Regional Research on Arts Funding

Published in: GIA Reader, Vol 14, No 2 (Summer 2003)

Moy Eng, Cynthia A. Gehrig, and Ann McQueen

Recently, several studies of arts funding have been conducted in specific cities and regions. We report on a few of these here. In the winter 2002 issue of the GIA Reader Vol. 13, No. 1, Lisa Cremin and Kathie de Nobriga reported on a comparative study of arts funding in Atlanta and nineteen other cities. The report was both an inspiring and a cautionary tale for Ann McQueen and others in Boston as they planned the study that Cindy Gehrig reviews below. If you know of or produce regional studies, we would welcome information about them or review copies.

Funding Cultural Organizations in Boston
Cynthia A. Gehrig

Dallas, Minneapolis-St. Paul, New York, Chicago, Cleveland, San Francisco, Pittsburgh, Charlotte, and Seattle owe a debt of gratitude to The Boston Foundation for the recently published Understanding Boston: Funding for Cultural Organizations in Boston and Nine Other Metropolitan Areas. In assessing Boston's cultural community as it compares to nine other metropolitan areas, The Boston Foundation has presented data that those nine metropolitan areas can quickly and appropriately use. Furthermore, the method of analysis is such that other metropolitan areas will also find this book informative, useful, and a base for advocacy.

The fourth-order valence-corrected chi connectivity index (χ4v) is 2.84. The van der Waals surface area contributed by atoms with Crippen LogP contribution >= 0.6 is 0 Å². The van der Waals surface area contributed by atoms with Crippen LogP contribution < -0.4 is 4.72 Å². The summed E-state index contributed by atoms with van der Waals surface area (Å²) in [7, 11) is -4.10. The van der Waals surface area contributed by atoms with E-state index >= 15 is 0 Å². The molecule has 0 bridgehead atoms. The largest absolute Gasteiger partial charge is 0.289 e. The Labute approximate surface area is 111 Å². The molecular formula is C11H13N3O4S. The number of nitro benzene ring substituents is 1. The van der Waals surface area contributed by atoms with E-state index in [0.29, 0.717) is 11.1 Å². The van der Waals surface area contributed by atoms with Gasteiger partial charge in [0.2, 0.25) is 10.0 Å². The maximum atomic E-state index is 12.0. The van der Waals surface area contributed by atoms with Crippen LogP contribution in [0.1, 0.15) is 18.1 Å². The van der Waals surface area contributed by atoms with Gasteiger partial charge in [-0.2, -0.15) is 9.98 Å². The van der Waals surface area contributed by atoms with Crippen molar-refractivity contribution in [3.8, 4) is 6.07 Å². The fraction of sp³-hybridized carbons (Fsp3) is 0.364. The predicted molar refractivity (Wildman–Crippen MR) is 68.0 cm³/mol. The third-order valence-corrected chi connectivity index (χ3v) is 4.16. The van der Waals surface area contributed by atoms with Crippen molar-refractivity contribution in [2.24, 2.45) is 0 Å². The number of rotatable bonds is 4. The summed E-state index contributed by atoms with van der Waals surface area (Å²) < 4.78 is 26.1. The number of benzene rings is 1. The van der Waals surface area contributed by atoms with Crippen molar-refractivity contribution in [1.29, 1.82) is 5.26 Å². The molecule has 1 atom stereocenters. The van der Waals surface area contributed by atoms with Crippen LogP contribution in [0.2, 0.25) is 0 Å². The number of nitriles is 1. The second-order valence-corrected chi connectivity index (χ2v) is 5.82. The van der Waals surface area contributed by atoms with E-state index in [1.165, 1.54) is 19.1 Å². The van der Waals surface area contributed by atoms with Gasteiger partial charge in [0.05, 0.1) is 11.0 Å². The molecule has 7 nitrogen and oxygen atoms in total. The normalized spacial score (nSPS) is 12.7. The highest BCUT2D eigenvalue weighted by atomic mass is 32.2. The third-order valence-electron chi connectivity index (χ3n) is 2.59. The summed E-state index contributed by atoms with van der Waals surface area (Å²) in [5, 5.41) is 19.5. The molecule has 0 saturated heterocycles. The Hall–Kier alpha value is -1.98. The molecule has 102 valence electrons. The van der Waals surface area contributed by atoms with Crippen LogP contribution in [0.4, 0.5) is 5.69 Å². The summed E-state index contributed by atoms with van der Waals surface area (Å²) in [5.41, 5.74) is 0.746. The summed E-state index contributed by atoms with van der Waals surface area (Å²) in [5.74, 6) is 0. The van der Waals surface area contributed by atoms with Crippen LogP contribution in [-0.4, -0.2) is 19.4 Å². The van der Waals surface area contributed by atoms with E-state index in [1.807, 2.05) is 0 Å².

The author is Susan Nelson, principal of TDC, a nonprofit provider of technical assistance and management consulting services. In early 2002, The Boston Foundation asked itself and its community two questions. The first had to do with financial support available for metropolitan Boston's arts and cultural sector compared to other regions of the country, and the second was what impact that support had on the sector. The study components assessed cultural financing on a per capita and per organization basis, government funding at three levels (federal, state, and local), private and corporate foundation giving, and individual philanthropy. The study also examined, in limited terms, the financial stability of arts and cultural nonprofits for different budget levels.